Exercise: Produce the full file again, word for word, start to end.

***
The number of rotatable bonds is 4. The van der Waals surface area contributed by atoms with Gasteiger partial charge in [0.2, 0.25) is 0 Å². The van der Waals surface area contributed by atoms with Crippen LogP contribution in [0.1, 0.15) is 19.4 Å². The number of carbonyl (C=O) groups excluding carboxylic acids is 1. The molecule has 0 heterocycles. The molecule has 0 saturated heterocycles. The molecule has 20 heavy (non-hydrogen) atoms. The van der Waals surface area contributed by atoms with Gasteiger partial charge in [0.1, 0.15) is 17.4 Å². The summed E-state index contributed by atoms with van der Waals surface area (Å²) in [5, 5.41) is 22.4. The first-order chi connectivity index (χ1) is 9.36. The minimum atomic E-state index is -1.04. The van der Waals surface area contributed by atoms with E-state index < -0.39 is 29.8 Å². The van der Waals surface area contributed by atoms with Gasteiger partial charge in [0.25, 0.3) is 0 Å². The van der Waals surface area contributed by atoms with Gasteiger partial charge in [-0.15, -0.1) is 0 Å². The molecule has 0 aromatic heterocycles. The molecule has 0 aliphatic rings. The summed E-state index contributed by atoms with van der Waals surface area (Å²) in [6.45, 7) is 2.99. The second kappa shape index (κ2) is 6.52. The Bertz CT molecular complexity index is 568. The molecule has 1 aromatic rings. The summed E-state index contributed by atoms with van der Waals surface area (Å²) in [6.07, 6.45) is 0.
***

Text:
The number of rotatable bonds is 4. The van der Waals surface area contributed by atoms with Gasteiger partial charge in [0.2, 0.25) is 0 Å². The van der Waals surface area contributed by atoms with Crippen LogP contribution in [0.1, 0.15) is 19.4 Å². The number of carbonyl (C=O) groups excluding carboxylic acids is 1. The molecule has 0 heterocycles. The molecule has 0 saturated heterocycles. The molecule has 20 heavy (non-hydrogen) atoms. The van der Waals surface area contributed by atoms with Gasteiger partial charge in [0.1, 0.15) is 17.4 Å². The summed E-state index contributed by atoms with van der Waals surface area (Å²) in [5, 5.41) is 22.4. The first-order chi connectivity index (χ1) is 9.36. The minimum atomic E-state index is -1.04. The van der Waals surface area contributed by atoms with E-state index < -0.39 is 29.8 Å². The van der Waals surface area contributed by atoms with Gasteiger partial charge in [0.25, 0.3) is 0 Å². The van der Waals surface area contributed by atoms with Gasteiger partial charge in [-0.15, -0.1) is 0 Å². The molecule has 0 aromatic heterocycles. The molecule has 0 aliphatic rings. The summed E-state index contributed by atoms with van der Waals surface area (Å²) in [6.45, 7) is 2.99. The second kappa shape index (κ2) is 6.52. The Bertz CT molecular complexity index is 568. The molecule has 1 aromatic rings. The summed E-state index contributed by atoms with van der Waals surface area (Å²) in [6.07, 6.45) is 0.